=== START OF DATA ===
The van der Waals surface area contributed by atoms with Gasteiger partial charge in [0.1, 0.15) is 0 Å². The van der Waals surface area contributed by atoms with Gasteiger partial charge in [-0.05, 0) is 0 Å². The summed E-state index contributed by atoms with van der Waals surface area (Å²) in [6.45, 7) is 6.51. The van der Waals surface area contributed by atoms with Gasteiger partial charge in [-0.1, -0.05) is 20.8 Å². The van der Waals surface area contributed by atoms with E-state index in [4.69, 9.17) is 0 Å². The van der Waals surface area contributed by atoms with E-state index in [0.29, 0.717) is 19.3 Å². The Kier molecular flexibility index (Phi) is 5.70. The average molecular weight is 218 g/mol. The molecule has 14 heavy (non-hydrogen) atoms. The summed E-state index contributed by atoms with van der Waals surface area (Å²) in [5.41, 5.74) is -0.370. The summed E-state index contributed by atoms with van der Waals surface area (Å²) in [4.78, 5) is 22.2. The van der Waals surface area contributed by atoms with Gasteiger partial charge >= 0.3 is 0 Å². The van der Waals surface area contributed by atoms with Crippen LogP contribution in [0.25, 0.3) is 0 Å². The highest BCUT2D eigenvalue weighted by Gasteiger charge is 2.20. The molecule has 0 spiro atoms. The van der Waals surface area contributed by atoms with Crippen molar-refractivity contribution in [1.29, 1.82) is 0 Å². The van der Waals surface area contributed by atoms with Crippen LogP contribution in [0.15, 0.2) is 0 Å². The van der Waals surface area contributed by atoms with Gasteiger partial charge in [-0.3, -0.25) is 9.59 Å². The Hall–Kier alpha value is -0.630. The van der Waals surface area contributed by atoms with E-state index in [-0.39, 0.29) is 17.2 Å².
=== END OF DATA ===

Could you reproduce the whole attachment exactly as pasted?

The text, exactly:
The van der Waals surface area contributed by atoms with Gasteiger partial charge in [0.1, 0.15) is 0 Å². The van der Waals surface area contributed by atoms with Gasteiger partial charge in [-0.05, 0) is 0 Å². The summed E-state index contributed by atoms with van der Waals surface area (Å²) in [6.45, 7) is 6.51. The van der Waals surface area contributed by atoms with Gasteiger partial charge in [-0.1, -0.05) is 20.8 Å². The van der Waals surface area contributed by atoms with E-state index in [4.69, 9.17) is 0 Å². The van der Waals surface area contributed by atoms with E-state index in [0.29, 0.717) is 19.3 Å². The Kier molecular flexibility index (Phi) is 5.70. The average molecular weight is 218 g/mol. The molecule has 14 heavy (non-hydrogen) atoms. The summed E-state index contributed by atoms with van der Waals surface area (Å²) in [5.41, 5.74) is -0.370. The summed E-state index contributed by atoms with van der Waals surface area (Å²) in [4.78, 5) is 22.2. The van der Waals surface area contributed by atoms with Gasteiger partial charge >= 0.3 is 0 Å². The van der Waals surface area contributed by atoms with Crippen LogP contribution in [0.25, 0.3) is 0 Å². The highest BCUT2D eigenvalue weighted by Gasteiger charge is 2.20. The molecule has 0 spiro atoms. The van der Waals surface area contributed by atoms with Crippen molar-refractivity contribution in [1.29, 1.82) is 0 Å². The van der Waals surface area contributed by atoms with Crippen LogP contribution in [0.15, 0.2) is 0 Å². The van der Waals surface area contributed by atoms with Gasteiger partial charge in [-0.3, -0.25) is 9.59 Å². The Hall–Kier alpha value is -0.630. The van der Waals surface area contributed by atoms with E-state index in [-0.39, 0.29) is 17.2 Å².